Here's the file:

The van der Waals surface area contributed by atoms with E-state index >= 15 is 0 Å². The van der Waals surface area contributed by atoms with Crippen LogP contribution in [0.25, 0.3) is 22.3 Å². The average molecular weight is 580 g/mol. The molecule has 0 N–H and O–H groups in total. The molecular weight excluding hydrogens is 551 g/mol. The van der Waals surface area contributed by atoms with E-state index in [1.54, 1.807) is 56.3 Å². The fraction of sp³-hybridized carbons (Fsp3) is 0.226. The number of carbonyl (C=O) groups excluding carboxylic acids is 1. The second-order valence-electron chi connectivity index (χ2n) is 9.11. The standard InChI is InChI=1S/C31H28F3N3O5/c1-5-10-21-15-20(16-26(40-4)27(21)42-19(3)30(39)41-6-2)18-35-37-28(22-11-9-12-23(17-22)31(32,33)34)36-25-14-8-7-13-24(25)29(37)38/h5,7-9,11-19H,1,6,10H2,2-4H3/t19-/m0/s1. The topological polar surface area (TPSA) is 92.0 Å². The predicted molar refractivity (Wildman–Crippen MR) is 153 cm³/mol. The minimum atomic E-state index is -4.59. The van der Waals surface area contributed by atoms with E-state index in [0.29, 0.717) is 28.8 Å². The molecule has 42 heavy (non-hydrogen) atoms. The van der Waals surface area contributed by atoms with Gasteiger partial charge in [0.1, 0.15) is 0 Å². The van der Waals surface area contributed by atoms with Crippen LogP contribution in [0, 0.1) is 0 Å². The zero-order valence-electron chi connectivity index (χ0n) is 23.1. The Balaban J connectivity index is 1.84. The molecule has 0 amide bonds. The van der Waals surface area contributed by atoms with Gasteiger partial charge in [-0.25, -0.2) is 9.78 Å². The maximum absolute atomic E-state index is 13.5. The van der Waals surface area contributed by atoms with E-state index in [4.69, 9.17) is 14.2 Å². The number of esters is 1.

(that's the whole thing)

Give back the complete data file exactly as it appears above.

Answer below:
The van der Waals surface area contributed by atoms with E-state index >= 15 is 0 Å². The van der Waals surface area contributed by atoms with Crippen LogP contribution in [0.25, 0.3) is 22.3 Å². The average molecular weight is 580 g/mol. The molecule has 0 N–H and O–H groups in total. The molecular weight excluding hydrogens is 551 g/mol. The van der Waals surface area contributed by atoms with E-state index in [1.54, 1.807) is 56.3 Å². The fraction of sp³-hybridized carbons (Fsp3) is 0.226. The number of carbonyl (C=O) groups excluding carboxylic acids is 1. The second-order valence-electron chi connectivity index (χ2n) is 9.11. The standard InChI is InChI=1S/C31H28F3N3O5/c1-5-10-21-15-20(16-26(40-4)27(21)42-19(3)30(39)41-6-2)18-35-37-28(22-11-9-12-23(17-22)31(32,33)34)36-25-14-8-7-13-24(25)29(37)38/h5,7-9,11-19H,1,6,10H2,2-4H3/t19-/m0/s1. The topological polar surface area (TPSA) is 92.0 Å². The predicted molar refractivity (Wildman–Crippen MR) is 153 cm³/mol. The minimum atomic E-state index is -4.59. The van der Waals surface area contributed by atoms with E-state index in [0.29, 0.717) is 28.8 Å². The molecule has 42 heavy (non-hydrogen) atoms. The van der Waals surface area contributed by atoms with Gasteiger partial charge in [0.1, 0.15) is 0 Å². The van der Waals surface area contributed by atoms with Crippen LogP contribution in [0, 0.1) is 0 Å². The zero-order valence-electron chi connectivity index (χ0n) is 23.1. The Balaban J connectivity index is 1.84. The molecule has 0 amide bonds. The van der Waals surface area contributed by atoms with Gasteiger partial charge in [-0.25, -0.2) is 9.78 Å². The maximum absolute atomic E-state index is 13.5. The van der Waals surface area contributed by atoms with E-state index in [4.69, 9.17) is 14.2 Å². The number of esters is 1.